Further interest rate hikes likely as inflation continues to climb
The South African Reserve Bank (SARB) on Thursday raised the cost of borrowing by 75 basis points (bps) to 5.5%, the biggest increase in nearly 20 years as the central bank seeks to contain the surge in domestic inflation.
On Wednesday, data from Statistics South Africa showed annual consumer price inflation (CPI) hit 7.4% in June, down from 6.5% in May. This is the highest reading since May 2009.
This week’s interest rate hike was also the fifth consecutive rate hike since November last year. And most alarmingly, experts expect further increases in the coming months.
Jeff Schultz, senior economist at BNP Paribas South Africa, said he expects another 75 basis point hike when the central bank’s monetary policy committee meets in two months.
“Another 75 basis point hike remains our base case for September…its latest communication (from the SARB), we believe, clearly opens the door for a bigger 100 basis point hike at its next meeting. expected if the CPI continues to surprise on the upside (which we believe remains a real near-term risk against its still fairly conservative quarterly CPI estimates),” he said.
As inflation climbs to rates not seen in decades, many consumers are wondering how to keep rising prices from negatively affecting their saving and spending habits.
“Consumers with larger loans that are repaid over longer periods will see a greater increase in their loan repayments,” said Steven Barker, head of day-to-day banking and cash lending at Standard Bank.
“Increased repayments will have a negative impact on household budgets, as additional expenses need to be accommodated and could lead to reductions in other expenses. In an environment of rising interest rates, we expect that consumers be more cautious and considerate when taking out large loans, such as mortgages.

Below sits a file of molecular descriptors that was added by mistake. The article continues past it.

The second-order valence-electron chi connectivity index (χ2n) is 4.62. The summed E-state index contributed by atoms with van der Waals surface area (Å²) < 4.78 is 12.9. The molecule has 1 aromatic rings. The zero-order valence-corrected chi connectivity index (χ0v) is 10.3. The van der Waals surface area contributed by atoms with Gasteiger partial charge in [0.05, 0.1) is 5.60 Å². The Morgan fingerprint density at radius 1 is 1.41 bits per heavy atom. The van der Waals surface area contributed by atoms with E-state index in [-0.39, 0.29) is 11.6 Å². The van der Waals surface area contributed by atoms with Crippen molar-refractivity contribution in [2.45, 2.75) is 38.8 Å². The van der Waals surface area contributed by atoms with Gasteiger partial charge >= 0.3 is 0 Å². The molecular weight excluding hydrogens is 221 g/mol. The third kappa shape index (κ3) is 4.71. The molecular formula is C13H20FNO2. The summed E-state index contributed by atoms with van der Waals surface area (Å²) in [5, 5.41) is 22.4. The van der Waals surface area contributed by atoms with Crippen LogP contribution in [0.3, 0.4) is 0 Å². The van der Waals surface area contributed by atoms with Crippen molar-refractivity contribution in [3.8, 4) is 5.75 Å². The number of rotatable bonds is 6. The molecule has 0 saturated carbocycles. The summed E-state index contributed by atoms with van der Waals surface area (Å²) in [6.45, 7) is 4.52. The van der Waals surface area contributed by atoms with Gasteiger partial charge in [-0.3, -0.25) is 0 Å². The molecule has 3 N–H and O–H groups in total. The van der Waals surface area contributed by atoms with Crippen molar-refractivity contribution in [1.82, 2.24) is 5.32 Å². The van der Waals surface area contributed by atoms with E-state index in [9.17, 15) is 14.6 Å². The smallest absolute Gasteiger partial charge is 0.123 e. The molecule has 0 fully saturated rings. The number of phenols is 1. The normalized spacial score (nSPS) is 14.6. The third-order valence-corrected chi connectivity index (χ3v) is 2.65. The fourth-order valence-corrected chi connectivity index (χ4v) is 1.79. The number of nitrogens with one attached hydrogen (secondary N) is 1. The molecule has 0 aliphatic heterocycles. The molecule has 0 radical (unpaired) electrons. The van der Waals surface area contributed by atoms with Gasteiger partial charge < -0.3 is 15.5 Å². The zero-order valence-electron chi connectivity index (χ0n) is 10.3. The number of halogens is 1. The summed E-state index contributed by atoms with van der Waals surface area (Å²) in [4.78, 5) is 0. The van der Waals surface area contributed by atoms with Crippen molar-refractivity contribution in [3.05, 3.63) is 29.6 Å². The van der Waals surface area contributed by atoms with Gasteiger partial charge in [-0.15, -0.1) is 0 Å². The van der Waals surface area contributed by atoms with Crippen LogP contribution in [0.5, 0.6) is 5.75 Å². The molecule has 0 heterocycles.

“Ask yourself if the loan for a [desired] the purchase to be made can be deferred and can instead be made through savings, meaning a smaller loan will be required,” Barker advised. In this lending climate, he suggests considering the following before taking out a loan of any kind:
- Leave some affordability in the monthly budget to accommodate further interest rate increases;
- Don’t just focus on the monthly loan repayment, but also understand what the total cost of the loan is; and
- Try to reduce the repayment term.
How Interest Rates Affect Spending
According to Investopedia, with every loan there is a certain probability that the borrower will not repay the money. To compensate lenders for this risk, there must be a reward: interest.
Interest is the amount of money lenders make when they make a loan that the borrower pays back, and interest rate is the percentage of the loan amount that the lender charges for lending money.
The existence of interest allows borrowers to spend money immediately. The lower the interest rate, the more people are willing to borrow money for big purchases.
When consumers pay less interest, it gives them more money to spend, which can create a ripple effect of increased spending throughout the economy. Businesses and farmers also benefit from lower interest rates, as it encourages them to make large purchases of equipment due to the low cost of borrowing. This creates a situation where production and productivity increase. Conversely, higher interest rates mean consumers don’t have as much disposable income and need to cut spending.
When higher interest rates are combined with higher lending standards, banks grant fewer loans. This not only affects consumers but also businesses and farmers, thereby slowing productivity or reducing the number of employees. Tighter lending standards also mean consumers will cut spending, which will affect the bottom line of many businesses.
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